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  • snapperhead

    Wow. I’ve got to agree with Jack and RAMBO on this one.

    You spent so much time defending your decision to be a lazy douche, that you never got around to actually telling us anything useful. Bad form, sir.

    And by the way, you’re absolutely wrong about Dolph Lundgren. But I’m not surprised. He is, after all, the most underrated actor of all time.

  • Jason

    How many times do you need to mention you didn’t remember the first film? Good grief dude, it’s an all out action movie with a typical plot, it’s only for entertainment not to get some moral code out of or something with deep meaning.
    When you review a directors cut, don’t analyze why the cut is being released, no one cares, the only thing people care about is what extra footage/features it has.

    You should be fired because you have no idea how to review a film, or blu ray.

  • NickHalloway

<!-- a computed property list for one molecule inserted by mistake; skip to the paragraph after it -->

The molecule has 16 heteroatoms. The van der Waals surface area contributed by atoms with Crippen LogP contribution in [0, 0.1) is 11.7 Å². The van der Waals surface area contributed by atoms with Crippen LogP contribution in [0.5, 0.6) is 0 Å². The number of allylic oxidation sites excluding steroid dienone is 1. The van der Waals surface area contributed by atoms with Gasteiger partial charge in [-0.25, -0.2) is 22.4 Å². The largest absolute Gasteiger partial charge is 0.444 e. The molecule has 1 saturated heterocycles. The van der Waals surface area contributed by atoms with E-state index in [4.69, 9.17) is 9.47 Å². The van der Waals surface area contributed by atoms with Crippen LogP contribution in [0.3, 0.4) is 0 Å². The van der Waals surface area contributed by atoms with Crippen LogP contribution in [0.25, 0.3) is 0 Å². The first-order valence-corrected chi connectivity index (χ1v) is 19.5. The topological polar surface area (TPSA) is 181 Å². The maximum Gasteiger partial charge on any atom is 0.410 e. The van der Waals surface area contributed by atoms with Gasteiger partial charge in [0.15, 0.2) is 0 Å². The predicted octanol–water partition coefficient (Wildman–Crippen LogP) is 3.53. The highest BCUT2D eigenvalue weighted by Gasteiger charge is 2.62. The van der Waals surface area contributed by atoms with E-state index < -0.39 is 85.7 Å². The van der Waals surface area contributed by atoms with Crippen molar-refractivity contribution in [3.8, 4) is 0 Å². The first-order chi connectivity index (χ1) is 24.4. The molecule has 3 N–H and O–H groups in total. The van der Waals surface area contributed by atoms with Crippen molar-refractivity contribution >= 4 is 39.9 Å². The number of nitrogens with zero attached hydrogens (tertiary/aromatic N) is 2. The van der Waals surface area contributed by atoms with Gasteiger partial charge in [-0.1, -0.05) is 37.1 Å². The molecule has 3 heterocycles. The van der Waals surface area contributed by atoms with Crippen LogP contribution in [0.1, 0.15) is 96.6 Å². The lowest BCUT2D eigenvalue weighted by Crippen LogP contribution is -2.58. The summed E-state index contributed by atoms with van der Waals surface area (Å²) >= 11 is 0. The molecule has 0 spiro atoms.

I have to agree with all the other commenters here (which is rare): This review is a rambling, pathetic mess. I wasn’t a fan of the movie, but I’d rather watch it than listen to your incessant whining and droning. Sorry, dude, you may be a real nice guy; but, you come across as a giant douche in this piece of writing. Small recommendation, stick to the movie, learn to loosen up a bit and don’t ramble about your personal problems.

    Ps. Donnie Darko: DC & The Box are f*cking brilliant. And, Southland Tales has more ambition in it’s pinky toe than you do in your entire body.

  • hugo

    Amateurish and lame review indeed, totally useless and as “infantile” as anything in AICN.
    Not to bright dude, not to bright.

  • ngchikiu

    Stupid review.

    You didn’t say anything about the new footage at all.

    Get over yourself, do your job , watch the films and write it up. Why wouldn’t you want your job to go really well?

  • Jake

    I was disappointed with the Expendables too, i would only rate it 3/5. However, i love Stallone and 80′s action movies and feel like it’s still worth owning, so i bought the blu-ray.

    This review is lame, you didn’t say anything about the new footage and you talk about critics reviews like they actually matter. Rambo 4 got far worse reviews than The Expendables did, yet Rambo 4 is a GREAT badass action movie and ends the story perfectly, just like Rocky Balboa did.

  • Collider is the diesese, I’m the cure.